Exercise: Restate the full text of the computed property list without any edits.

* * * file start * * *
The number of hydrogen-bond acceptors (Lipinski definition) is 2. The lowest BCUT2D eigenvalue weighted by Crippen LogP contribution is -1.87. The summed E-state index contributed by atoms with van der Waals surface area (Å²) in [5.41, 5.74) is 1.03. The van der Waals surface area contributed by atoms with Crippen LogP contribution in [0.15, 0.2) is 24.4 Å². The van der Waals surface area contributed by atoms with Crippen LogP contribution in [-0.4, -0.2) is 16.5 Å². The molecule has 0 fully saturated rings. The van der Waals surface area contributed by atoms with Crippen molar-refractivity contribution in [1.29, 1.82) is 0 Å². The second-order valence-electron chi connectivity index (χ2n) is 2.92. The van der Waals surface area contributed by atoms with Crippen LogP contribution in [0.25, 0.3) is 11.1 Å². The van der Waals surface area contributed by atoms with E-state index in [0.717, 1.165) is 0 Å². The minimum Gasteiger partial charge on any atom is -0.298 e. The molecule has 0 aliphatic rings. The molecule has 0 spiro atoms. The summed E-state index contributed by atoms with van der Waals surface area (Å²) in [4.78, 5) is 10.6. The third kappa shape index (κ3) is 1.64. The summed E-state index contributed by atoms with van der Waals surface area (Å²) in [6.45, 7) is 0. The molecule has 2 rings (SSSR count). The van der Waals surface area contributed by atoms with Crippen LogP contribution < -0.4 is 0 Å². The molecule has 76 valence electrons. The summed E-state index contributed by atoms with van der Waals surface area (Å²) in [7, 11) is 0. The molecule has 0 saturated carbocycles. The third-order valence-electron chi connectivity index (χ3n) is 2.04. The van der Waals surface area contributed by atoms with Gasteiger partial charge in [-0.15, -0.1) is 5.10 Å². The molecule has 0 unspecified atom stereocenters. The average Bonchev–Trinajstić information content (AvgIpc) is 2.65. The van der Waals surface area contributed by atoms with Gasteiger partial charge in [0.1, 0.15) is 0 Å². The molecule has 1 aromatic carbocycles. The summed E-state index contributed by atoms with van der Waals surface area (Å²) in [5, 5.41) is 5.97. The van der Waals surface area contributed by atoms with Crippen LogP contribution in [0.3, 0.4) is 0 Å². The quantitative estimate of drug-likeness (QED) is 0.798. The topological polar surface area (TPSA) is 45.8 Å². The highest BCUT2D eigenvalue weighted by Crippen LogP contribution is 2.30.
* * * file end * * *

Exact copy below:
The number of hydrogen-bond acceptors (Lipinski definition) is 2. The lowest BCUT2D eigenvalue weighted by Crippen LogP contribution is -1.87. The summed E-state index contributed by atoms with van der Waals surface area (Å²) in [5.41, 5.74) is 1.03. The van der Waals surface area contributed by atoms with Crippen LogP contribution in [0.15, 0.2) is 24.4 Å². The van der Waals surface area contributed by atoms with Crippen LogP contribution in [-0.4, -0.2) is 16.5 Å². The molecule has 0 fully saturated rings. The van der Waals surface area contributed by atoms with Crippen molar-refractivity contribution in [1.29, 1.82) is 0 Å². The second-order valence-electron chi connectivity index (χ2n) is 2.92. The van der Waals surface area contributed by atoms with Crippen LogP contribution in [0.25, 0.3) is 11.1 Å². The van der Waals surface area contributed by atoms with E-state index in [0.717, 1.165) is 0 Å². The minimum Gasteiger partial charge on any atom is -0.298 e. The molecule has 0 aliphatic rings. The molecule has 0 spiro atoms. The summed E-state index contributed by atoms with van der Waals surface area (Å²) in [4.78, 5) is 10.6. The third kappa shape index (κ3) is 1.64. The summed E-state index contributed by atoms with van der Waals surface area (Å²) in [6.45, 7) is 0. The molecule has 2 rings (SSSR count). The van der Waals surface area contributed by atoms with Crippen LogP contribution < -0.4 is 0 Å². The molecule has 76 valence electrons. The summed E-state index contributed by atoms with van der Waals surface area (Å²) in [7, 11) is 0. The molecule has 0 saturated carbocycles. The third-order valence-electron chi connectivity index (χ3n) is 2.04. The van der Waals surface area contributed by atoms with Gasteiger partial charge in [-0.15, -0.1) is 5.10 Å². The molecule has 0 unspecified atom stereocenters. The average Bonchev–Trinajstić information content (AvgIpc) is 2.65. The van der Waals surface area contributed by atoms with Gasteiger partial charge in [0.1, 0.15) is 0 Å². The molecule has 1 aromatic carbocycles. The summed E-state index contributed by atoms with van der Waals surface area (Å²) in [5, 5.41) is 5.97. The van der Waals surface area contributed by atoms with Crippen LogP contribution in [0.3, 0.4) is 0 Å². The quantitative estimate of drug-likeness (QED) is 0.798. The topological polar surface area (TPSA) is 45.8 Å². The highest BCUT2D eigenvalue weighted by Crippen LogP contribution is 2.30.